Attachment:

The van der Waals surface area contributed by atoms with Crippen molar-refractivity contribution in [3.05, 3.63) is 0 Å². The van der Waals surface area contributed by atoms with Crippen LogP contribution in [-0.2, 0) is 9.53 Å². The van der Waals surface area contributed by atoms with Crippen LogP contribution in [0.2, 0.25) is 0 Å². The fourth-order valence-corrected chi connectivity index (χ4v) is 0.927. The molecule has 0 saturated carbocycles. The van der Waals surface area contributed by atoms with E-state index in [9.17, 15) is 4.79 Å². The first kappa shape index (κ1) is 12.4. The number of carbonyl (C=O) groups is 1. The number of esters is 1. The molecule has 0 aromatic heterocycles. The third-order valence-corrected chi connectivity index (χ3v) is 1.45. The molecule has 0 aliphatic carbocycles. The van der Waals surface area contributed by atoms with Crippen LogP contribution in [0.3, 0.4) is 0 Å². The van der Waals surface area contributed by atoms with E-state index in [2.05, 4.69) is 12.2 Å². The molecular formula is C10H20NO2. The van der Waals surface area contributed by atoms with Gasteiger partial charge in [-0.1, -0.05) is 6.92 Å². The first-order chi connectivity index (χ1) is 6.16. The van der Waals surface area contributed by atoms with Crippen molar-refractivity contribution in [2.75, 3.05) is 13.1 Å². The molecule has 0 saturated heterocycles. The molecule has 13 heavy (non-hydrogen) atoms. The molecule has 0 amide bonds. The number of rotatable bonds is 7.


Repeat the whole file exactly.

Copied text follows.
The van der Waals surface area contributed by atoms with Crippen molar-refractivity contribution in [3.05, 3.63) is 0 Å². The van der Waals surface area contributed by atoms with Crippen LogP contribution in [-0.2, 0) is 9.53 Å². The van der Waals surface area contributed by atoms with Crippen LogP contribution in [0.2, 0.25) is 0 Å². The fourth-order valence-corrected chi connectivity index (χ4v) is 0.927. The molecule has 0 saturated carbocycles. The van der Waals surface area contributed by atoms with E-state index in [9.17, 15) is 4.79 Å². The first kappa shape index (κ1) is 12.4. The number of carbonyl (C=O) groups is 1. The number of esters is 1. The molecule has 0 aromatic heterocycles. The third-order valence-corrected chi connectivity index (χ3v) is 1.45. The molecule has 0 aliphatic carbocycles. The van der Waals surface area contributed by atoms with Crippen LogP contribution in [0.3, 0.4) is 0 Å². The van der Waals surface area contributed by atoms with E-state index in [2.05, 4.69) is 12.2 Å². The molecular formula is C10H20NO2. The van der Waals surface area contributed by atoms with Gasteiger partial charge in [-0.1, -0.05) is 6.92 Å². The first-order chi connectivity index (χ1) is 6.16. The van der Waals surface area contributed by atoms with Crippen molar-refractivity contribution in [2.75, 3.05) is 13.1 Å². The molecule has 0 saturated heterocycles. The molecule has 13 heavy (non-hydrogen) atoms. The molecule has 0 amide bonds. The number of rotatable bonds is 7.